Intrepid Robot Artist Creates 36-Hour Crowd-Sourced Painting

Could a robot be the next art star?

Image: robot artist by procore.dk.
The Instapainting robot at work. Photo: courtesy Instapainting.

The Instapainting robot at work.
Photo: courtesy Instapainting.

Artists beware: the machines are coming for you. This week on Twitch (everyone’s favorite Bob Ross streaming destination), a robot spent 36 hours painting on a live video feed, creating work based on instructions from users of the social media site and gaming platform.

While artists have been experimenting with painting robots for decades—Jean Tinguely began his “Métamatics” series, for instance, in the 1950s—a live, online crowd-sourced painting seems to be breaking new ground.

The project is the brainchild of Chris Chen, founder of Instapainting, a company that transforms customers’ photographs into paintings using human artists—not robots.

The first painting created by Twitch users with the Instapainting robot. Through the use of scripts, Twitch users were able to create recognizable objects. Photo: courtesy Instapainting.

The first painting created by Twitch users with the Instapainting robot. Through the use of scripts, Twitch users were able to create recognizable objects.
Photo: courtesy Instapainting.

“It’s interesting and different because everyone’s been doing software stuff—this is something people can control in real life. It’s an art project,” he said of the robot in a statement.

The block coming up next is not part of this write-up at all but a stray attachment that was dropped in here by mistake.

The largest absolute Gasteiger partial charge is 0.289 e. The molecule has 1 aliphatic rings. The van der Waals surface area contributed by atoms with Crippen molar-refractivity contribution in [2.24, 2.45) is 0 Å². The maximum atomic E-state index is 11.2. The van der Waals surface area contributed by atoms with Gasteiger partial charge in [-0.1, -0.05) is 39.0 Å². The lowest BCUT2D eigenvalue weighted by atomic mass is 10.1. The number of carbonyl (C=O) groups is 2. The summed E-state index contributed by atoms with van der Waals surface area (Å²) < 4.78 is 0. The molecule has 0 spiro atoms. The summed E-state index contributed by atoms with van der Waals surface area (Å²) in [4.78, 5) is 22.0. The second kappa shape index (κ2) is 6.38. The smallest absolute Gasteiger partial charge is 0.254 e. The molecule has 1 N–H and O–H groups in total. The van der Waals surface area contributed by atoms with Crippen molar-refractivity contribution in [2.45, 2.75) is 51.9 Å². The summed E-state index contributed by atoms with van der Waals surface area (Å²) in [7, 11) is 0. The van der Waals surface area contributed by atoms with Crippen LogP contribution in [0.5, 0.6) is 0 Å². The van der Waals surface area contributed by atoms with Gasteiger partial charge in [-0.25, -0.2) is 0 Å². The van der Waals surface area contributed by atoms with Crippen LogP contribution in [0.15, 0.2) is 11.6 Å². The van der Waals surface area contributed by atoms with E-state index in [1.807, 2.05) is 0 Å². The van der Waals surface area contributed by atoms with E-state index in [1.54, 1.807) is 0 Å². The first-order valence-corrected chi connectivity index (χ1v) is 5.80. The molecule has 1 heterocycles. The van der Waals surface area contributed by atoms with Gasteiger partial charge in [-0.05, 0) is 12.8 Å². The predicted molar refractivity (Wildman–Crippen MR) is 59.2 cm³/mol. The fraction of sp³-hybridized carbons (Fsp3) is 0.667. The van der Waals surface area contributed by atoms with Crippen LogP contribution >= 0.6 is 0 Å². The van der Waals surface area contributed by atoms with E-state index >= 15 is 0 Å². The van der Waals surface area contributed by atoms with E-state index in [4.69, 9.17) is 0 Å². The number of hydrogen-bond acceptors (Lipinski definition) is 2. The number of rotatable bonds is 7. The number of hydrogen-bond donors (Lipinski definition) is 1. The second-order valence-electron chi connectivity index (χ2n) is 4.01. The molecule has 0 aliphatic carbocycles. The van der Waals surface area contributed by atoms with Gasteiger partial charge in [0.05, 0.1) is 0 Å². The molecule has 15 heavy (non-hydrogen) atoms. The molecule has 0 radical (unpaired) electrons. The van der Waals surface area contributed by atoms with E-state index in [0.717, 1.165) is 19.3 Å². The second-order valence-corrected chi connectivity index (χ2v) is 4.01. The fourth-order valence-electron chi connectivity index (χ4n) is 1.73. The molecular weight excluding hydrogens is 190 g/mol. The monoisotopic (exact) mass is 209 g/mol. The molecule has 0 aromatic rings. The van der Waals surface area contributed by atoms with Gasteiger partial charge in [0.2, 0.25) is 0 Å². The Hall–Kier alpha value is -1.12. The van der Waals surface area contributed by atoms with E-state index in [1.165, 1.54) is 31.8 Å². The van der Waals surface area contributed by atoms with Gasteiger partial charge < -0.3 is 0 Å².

This week’s Twitch feed was the project’s second iteration. The first time around, the robot was much harder to control, with users needing the tech know-how to write scripts to get it to paint specific shapes. Nevertheless, users were able to create several works of art, including a robotic version of Leonardo da Vinci‘s Mona Lisa.

The second painting created by Twitch users with the Instapainting robot.  Photo: courtesy Instapainting.

The second painting created by Twitch users with the Instapainting robot.
Photo: courtesy Instapainting.

This time out, laypeople only had to enter coordinates to direct the mechanical painter. In an e-mail to artnet News, Chen called the resulting painting “less organized,” noting that “the bots came back and tried to paint ‘dickbutts’ but the point and click interface made it easy for anyone to interfere. That’s probably why this looks more like a Jackson Pollock.”

“I was surprised it mostly ran without issues,” said Chen of the successful run. “It was a $250 machine slapped together with quickly written software, so running it for that long was an endurance test.”

An original painting and a replica created with the Instapainting robot. Photo: courtesy Instapainting.

An original painting and a replica created with the Instapainting robot.
Photo: courtesy Instapainting.

The product of the most recent session will be auctioned on eBay, with proceeds going to charity.

As the painting robot is perfected, Chen hopes to use it to create replicas of well-known works of art. He’s already had the robot replicate drawings created on a Wacom tablet. This technology could potentially replace Chinese art studios, which have been prolific in their output of faux-masterpieces.

Follow artnet News on Facebook.

Share

Article topics